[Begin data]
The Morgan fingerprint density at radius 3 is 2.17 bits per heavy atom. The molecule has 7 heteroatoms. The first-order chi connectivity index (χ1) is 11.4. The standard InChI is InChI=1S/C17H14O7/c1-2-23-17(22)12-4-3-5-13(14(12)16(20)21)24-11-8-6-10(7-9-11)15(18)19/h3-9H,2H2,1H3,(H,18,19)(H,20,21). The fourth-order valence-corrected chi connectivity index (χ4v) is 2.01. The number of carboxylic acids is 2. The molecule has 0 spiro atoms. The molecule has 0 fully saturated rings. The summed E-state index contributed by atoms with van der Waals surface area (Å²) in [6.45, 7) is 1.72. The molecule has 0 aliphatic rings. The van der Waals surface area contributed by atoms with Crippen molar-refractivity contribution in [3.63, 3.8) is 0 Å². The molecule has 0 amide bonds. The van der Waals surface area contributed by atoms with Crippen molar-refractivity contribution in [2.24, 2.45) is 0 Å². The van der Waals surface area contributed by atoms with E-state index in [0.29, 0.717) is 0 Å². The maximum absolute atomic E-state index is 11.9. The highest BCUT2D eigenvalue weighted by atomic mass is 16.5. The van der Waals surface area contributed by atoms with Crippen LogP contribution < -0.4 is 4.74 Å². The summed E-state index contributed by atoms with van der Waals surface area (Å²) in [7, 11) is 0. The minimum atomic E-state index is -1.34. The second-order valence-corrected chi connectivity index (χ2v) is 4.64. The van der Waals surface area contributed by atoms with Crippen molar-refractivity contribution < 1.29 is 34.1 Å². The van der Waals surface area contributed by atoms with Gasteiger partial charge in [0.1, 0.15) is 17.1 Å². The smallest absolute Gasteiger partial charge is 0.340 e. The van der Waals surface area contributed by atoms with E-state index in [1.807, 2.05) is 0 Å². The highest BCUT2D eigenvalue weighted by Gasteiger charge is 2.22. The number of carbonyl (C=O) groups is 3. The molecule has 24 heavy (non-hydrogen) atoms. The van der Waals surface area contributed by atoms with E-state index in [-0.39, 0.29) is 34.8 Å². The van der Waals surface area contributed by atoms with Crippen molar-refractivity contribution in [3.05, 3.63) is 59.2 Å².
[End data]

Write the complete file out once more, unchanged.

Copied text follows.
The Morgan fingerprint density at radius 3 is 2.17 bits per heavy atom. The molecule has 7 heteroatoms. The first-order chi connectivity index (χ1) is 11.4. The standard InChI is InChI=1S/C17H14O7/c1-2-23-17(22)12-4-3-5-13(14(12)16(20)21)24-11-8-6-10(7-9-11)15(18)19/h3-9H,2H2,1H3,(H,18,19)(H,20,21). The fourth-order valence-corrected chi connectivity index (χ4v) is 2.01. The number of carboxylic acids is 2. The molecule has 0 spiro atoms. The molecule has 0 fully saturated rings. The summed E-state index contributed by atoms with van der Waals surface area (Å²) in [6.45, 7) is 1.72. The molecule has 0 aliphatic rings. The van der Waals surface area contributed by atoms with Crippen molar-refractivity contribution in [3.63, 3.8) is 0 Å². The molecule has 0 amide bonds. The van der Waals surface area contributed by atoms with Crippen molar-refractivity contribution in [2.24, 2.45) is 0 Å². The van der Waals surface area contributed by atoms with E-state index in [0.29, 0.717) is 0 Å². The maximum absolute atomic E-state index is 11.9. The highest BCUT2D eigenvalue weighted by atomic mass is 16.5. The van der Waals surface area contributed by atoms with Crippen LogP contribution < -0.4 is 4.74 Å². The summed E-state index contributed by atoms with van der Waals surface area (Å²) in [7, 11) is 0. The minimum atomic E-state index is -1.34. The second-order valence-corrected chi connectivity index (χ2v) is 4.64. The van der Waals surface area contributed by atoms with Crippen molar-refractivity contribution < 1.29 is 34.1 Å². The van der Waals surface area contributed by atoms with Gasteiger partial charge in [0.1, 0.15) is 17.1 Å². The smallest absolute Gasteiger partial charge is 0.340 e. The van der Waals surface area contributed by atoms with E-state index in [1.807, 2.05) is 0 Å². The highest BCUT2D eigenvalue weighted by Gasteiger charge is 2.22. The number of carbonyl (C=O) groups is 3. The molecule has 24 heavy (non-hydrogen) atoms. The van der Waals surface area contributed by atoms with E-state index in [-0.39, 0.29) is 34.8 Å². The van der Waals surface area contributed by atoms with Crippen molar-refractivity contribution in [3.05, 3.63) is 59.2 Å².